The Logo

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It was agreed at the meeting of the Royal Meteorological Society's Council held on 19 June 1901 that, in memory of George James Symons, who died in 1900, a gold medal would be awarded from time to time for distinguished work in connection with meteorological science. A representation of the Tower of the Winds at Athens would appear on the reverse side of this medal. The medal was designed by Mr Frank Bowcher of Chiswick and the dies for it were furnished and executed by Mr John Pinches of 27 Oxendon Street, London SW. The design, showing the Tower of the Winds has the inscription 'Royal Meteorological Society' around it. It was adopted as the logo in 1902 and has appeared on the title page of the Quarterly Journal since 1903. The current RMetS logo was introduced in 2004. The Tower of the Winds design is still used on the back of the Symons Medal.

 

The logo to the left features the Tower of the Winds. The Tower of the Winds, or, to give it its proper title, the Horologium of Andronikos Kyrrhestes, was built about 40BC by the astronomer Andronikos of Kyrrhos. This octagonal marble building, which stands about twelve metres high, originally served the triple purpose of sundial, water-clock (clepsydra) and weather-vane. According to Vitruvius (Marcus Vitruvius Pollio, Roman architect of the 1st century AD), the tower was originally surmounted by a revolving bronze Triton holding a wand which pointed out the face of the building corresponding to the wind.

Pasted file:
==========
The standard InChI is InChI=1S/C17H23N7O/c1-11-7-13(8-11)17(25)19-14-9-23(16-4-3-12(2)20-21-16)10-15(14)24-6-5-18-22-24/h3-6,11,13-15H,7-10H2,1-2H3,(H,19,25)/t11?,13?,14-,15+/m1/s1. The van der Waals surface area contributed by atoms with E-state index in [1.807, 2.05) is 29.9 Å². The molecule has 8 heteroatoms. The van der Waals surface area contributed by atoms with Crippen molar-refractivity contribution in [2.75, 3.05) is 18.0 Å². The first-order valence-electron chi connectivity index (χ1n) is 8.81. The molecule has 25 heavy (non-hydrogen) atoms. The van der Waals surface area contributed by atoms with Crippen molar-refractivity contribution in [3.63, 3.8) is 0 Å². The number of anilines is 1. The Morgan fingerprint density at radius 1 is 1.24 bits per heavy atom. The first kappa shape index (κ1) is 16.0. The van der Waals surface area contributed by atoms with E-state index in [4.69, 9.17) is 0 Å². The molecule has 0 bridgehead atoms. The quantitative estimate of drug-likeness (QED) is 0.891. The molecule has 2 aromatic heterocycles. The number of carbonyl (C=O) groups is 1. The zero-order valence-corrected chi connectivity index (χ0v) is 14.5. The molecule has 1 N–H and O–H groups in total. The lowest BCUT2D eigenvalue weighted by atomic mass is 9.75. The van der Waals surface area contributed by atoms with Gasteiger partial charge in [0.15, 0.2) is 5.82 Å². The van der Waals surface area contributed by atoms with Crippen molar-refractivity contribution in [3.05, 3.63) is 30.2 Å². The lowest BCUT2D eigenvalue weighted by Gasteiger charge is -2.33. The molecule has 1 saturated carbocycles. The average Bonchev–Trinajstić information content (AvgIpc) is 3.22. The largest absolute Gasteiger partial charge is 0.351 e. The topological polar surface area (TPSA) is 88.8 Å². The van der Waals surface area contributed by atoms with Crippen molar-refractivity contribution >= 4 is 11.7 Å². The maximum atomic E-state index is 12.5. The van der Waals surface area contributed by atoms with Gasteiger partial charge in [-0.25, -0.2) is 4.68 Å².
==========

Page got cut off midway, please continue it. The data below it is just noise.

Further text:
When the new logo was designed, The Royal Meteorological Society had been in existence for over 150 years. For the last 100 of those years, the Society has been using a representation of The Tower of the Winds in Athens. Research has shown that this image was originally adopted as the obverse of the Symons medal and then used to represent the Society without any real consideration of how it should work as a logo. As digital technology has progressed in recent times, it became more evident that the Tower of the Winds did not fulfil the requirements of the Society to present itself professionally in the modern digital media. One of the particular limitations of the Tower of the Winds symbol was that the detail and the circular form do not reproduce well digitally, particularly on screen and at small sizes. Additionally, the image itself is not well known or understood outside of the Society.

The new logo features cloud representation in the lower left corner of the rectangle, with the upper left corner showing a representation of the sun with rays extending from it across the entire body of the box.